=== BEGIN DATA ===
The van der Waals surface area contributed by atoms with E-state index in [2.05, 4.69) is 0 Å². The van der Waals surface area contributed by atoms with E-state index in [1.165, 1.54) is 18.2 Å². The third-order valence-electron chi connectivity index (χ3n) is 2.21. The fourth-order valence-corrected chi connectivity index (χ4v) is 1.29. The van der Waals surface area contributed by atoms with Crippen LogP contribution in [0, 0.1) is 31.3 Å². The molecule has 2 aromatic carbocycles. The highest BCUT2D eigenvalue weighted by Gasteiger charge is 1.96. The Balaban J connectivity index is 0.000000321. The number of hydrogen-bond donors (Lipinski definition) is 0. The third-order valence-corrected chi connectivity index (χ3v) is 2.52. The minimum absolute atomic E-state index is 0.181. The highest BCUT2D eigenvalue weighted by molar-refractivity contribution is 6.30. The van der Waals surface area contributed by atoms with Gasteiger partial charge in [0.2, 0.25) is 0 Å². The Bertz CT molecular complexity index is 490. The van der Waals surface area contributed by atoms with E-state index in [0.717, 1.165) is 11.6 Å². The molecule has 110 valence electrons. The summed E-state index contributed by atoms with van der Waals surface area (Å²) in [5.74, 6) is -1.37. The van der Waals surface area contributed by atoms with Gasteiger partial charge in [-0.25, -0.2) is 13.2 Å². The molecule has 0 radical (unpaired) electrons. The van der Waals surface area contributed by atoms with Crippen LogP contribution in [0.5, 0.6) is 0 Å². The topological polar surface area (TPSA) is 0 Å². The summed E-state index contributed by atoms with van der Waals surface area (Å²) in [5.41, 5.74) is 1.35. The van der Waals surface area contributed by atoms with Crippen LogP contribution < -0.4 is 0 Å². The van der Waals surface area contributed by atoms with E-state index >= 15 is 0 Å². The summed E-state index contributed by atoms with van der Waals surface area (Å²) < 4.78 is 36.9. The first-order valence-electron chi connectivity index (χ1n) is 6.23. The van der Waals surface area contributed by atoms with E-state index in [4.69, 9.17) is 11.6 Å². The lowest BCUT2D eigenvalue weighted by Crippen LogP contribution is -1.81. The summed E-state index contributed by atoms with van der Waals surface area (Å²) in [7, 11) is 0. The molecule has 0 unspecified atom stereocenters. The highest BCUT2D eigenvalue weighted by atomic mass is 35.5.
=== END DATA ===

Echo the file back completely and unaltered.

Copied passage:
The van der Waals surface area contributed by atoms with E-state index in [2.05, 4.69) is 0 Å². The van der Waals surface area contributed by atoms with E-state index in [1.165, 1.54) is 18.2 Å². The third-order valence-electron chi connectivity index (χ3n) is 2.21. The fourth-order valence-corrected chi connectivity index (χ4v) is 1.29. The van der Waals surface area contributed by atoms with Crippen LogP contribution in [0, 0.1) is 31.3 Å². The molecule has 2 aromatic carbocycles. The highest BCUT2D eigenvalue weighted by Gasteiger charge is 1.96. The Balaban J connectivity index is 0.000000321. The number of hydrogen-bond donors (Lipinski definition) is 0. The third-order valence-corrected chi connectivity index (χ3v) is 2.52. The minimum absolute atomic E-state index is 0.181. The highest BCUT2D eigenvalue weighted by molar-refractivity contribution is 6.30. The van der Waals surface area contributed by atoms with Gasteiger partial charge in [0.2, 0.25) is 0 Å². The Bertz CT molecular complexity index is 490. The van der Waals surface area contributed by atoms with E-state index in [0.717, 1.165) is 11.6 Å². The molecule has 110 valence electrons. The summed E-state index contributed by atoms with van der Waals surface area (Å²) in [5.74, 6) is -1.37. The van der Waals surface area contributed by atoms with Gasteiger partial charge in [-0.25, -0.2) is 13.2 Å². The molecule has 0 radical (unpaired) electrons. The van der Waals surface area contributed by atoms with Crippen LogP contribution in [0.5, 0.6) is 0 Å². The topological polar surface area (TPSA) is 0 Å². The summed E-state index contributed by atoms with van der Waals surface area (Å²) in [5.41, 5.74) is 1.35. The van der Waals surface area contributed by atoms with Crippen LogP contribution < -0.4 is 0 Å². The van der Waals surface area contributed by atoms with E-state index >= 15 is 0 Å². The summed E-state index contributed by atoms with van der Waals surface area (Å²) < 4.78 is 36.9. The first-order valence-electron chi connectivity index (χ1n) is 6.23. The van der Waals surface area contributed by atoms with E-state index in [4.69, 9.17) is 11.6 Å². The lowest BCUT2D eigenvalue weighted by Crippen LogP contribution is -1.81. The summed E-state index contributed by atoms with van der Waals surface area (Å²) in [7, 11) is 0. The molecule has 0 unspecified atom stereocenters. The highest BCUT2D eigenvalue weighted by atomic mass is 35.5.